Armenia on May 13 asked the Moscow-led Collective Security Treaty Organization (CSTO) to respond to Azerbaijan violating its sovereign territory with a deployment of troops to a position three kilometres beyond the border between the two countries.
Following the May 12 advance of Azerbaijani forces to around Sev Lich (Black Lake) in Armenia’s southeastern province of Syunik, the Armenian Defence Ministry on May 13 added that Azerbaijani soldiers subsequently also infiltrated land beyond two other sections of the Armenian-Azerbaijani border near Vardenis, in the southeastern province of Gegharkunik, and Sisian, in Syunik province, under the pretext of “border adjustments”. It said they were stopped by Armenian army units that demanded an immediate retreat to the Azerbaijani side of the frontier.
Armenia has asked the CSTO to invoke Article 2 of its founding treaty that commits the bloc—made up of Russia, Armenia, Belarus, Kazakhstan, Kyrgyzstan and Tajikistan—to discussing a collective response to grave security threats facing any of its member states.
Acting Armenian Prime Minister Nikol Pashinian cited the need for “preventing a further escalation of the situation and protecting the territorial integrity, stability, and sovereignty" of Armenia. He said Azerbaijani troops were continuing to use obviously fake maps to stake claims to territory.
Azerbaijan won a comprehensive victory in last autumn’s six-week war with Armenia over the Nagorno-Karabakh enclave and surrounding districts, making substantial territorial gains under a Kremlin-brokered ceasefire agreement that also brought the arrival of 2,000 Russian peacekeeper troops.
‘Provocation serious threat to regional stability’
Viktor Biyagov, Armenia's permanent representative to the CSTO, addressed the CSTO Permanent Council, claiming Azerbaijan was guilty of a provocation that was a serious threat to regional security and stability.
He added that if Azerbaijani troops did not retreat from the territory of Armenia within a reasonable time, the entire responsibility for the further escalation of the situation would lie with Baku.
The CSTO issued a statement reading: "The CSTO is closely following the development of the situation in the border regions of the Syunik province of Armenia. As the situation develops, if necessary, actions will be taken provided for by the provisions of the Collective Security Treaty and the CSTO Charter."
Armenpress reported in the early hours of May 14 that Pashinian had a telephone conversation with French President Emmanuel Macron on the latter's initiative to discuss what they agreed was an alarming situation. Macron reportedly expressed his support for the Armenian authorities and people in securing a peaceful settlement of the issue and reaffirmed France's commitment to the territorial integrity of Armenia, stressing the need for the immediate withdrawal of the Azerbaijani troops.
Late on May 12, Pashinian told an emergency session of the Armenian Security Council that “given the situation, our priority is to resolve this problem through negotiations, as well as diplomacy. But this is one of the options. I want us to understand that we cannot tolerate and put up with the current situation. At the Security Council, we must discuss the situation and our further actions and possible scenarios.”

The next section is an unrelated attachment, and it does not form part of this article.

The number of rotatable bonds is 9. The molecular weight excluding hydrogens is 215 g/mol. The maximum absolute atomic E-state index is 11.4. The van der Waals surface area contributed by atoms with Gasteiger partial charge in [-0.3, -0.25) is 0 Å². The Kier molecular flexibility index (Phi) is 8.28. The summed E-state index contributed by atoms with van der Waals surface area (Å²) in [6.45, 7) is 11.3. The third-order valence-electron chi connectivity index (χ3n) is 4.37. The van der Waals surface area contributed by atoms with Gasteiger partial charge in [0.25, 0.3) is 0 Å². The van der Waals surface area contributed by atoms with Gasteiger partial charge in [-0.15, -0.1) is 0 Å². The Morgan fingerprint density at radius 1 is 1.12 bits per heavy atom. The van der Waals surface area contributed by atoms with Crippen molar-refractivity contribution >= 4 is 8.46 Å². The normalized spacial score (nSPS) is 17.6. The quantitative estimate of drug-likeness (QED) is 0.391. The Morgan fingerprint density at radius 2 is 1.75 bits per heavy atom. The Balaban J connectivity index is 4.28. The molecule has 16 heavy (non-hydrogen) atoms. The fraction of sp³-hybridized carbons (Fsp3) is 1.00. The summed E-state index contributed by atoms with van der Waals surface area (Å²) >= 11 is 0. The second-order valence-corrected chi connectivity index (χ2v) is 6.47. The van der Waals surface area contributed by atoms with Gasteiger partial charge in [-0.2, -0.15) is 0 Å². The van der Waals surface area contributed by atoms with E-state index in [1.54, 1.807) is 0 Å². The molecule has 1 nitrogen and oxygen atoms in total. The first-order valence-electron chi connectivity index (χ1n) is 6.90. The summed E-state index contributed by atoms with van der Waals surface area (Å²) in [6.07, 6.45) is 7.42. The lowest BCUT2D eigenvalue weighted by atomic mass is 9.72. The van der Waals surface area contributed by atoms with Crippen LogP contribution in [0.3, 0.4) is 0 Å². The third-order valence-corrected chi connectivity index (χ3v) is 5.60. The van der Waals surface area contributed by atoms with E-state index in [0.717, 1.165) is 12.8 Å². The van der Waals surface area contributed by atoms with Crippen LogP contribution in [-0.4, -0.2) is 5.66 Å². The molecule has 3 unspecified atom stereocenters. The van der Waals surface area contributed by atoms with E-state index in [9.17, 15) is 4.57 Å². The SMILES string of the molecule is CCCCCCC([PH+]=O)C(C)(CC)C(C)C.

In the US, Congressman Adam Schiff, a Democrat who is chair of the House Intelligence Committee, expressed his deep concern at the reports of Azerbaijani troops crossing into Armenian territory.
“If true, this is yet another dangerous and provocative action that could lead to further loss of life. It is past time for the United States to recognize that our policies have emboldened Azeri President Ilham Aliyev to escalate militarily, risking another war,” Schiff said in a statement.
Schiff added that he had been in communication with the Biden administration to urge them to engage more deeply through the OSCE Minsk Group, the three-decade-old group co-chaired by Russia, the US and France, which was set up to achieve a peaceful, negotiated resolution of the Nagorno-Karabakh conflict.
Schiff added: “According to reports, Azerbaijan is taking these actions just days after the [US]State Department issued an unjustified waiver of restrictions under Section 907 against direct aid to Azerbaijan. We should not be providing military funding to a nation that habitually engages in human rights violations and violates the sovereignty of its neighbors.”
"We understand communication between the parties is ongoing and urge restraint in de-escalating the situation peacefully," US State Department spokesman Ned Price wrote on Twitter.
Azerbaijan has not commented on the allegations of troop incursions.
The Minsk Group has shown little standing or influence since Russia went it alone in formulating a ceasefire deal to last November halt the fighting over Nagorno-Karabakh, which claimed several thousand lives.
Azerbaijan’s move at Sev Lich, around a third of which is within Azerbaijan, might amount to some sabre-rattling as Baku tries to pressure Russia to push Armenia to speed up the delivery of concessions made in the ceasefire agreement. Aliyev has in recent weeks grown noticeably frustrated at the slow pace of progress on matters such as a proposed land corridor that would run from Azerbaijan across Armenia to the Azerbaijani exclave of Nakhchivan on the Turkish border. Close ally of Baku, Turkey, is also very keen to see this corridor materialise, given its economic and geopolitical ambitions. Iran is keeping a close eye on the current standoff and the potential for further clashes over, or the development of, the corridor given the proximity of the theatre of dispute to its border.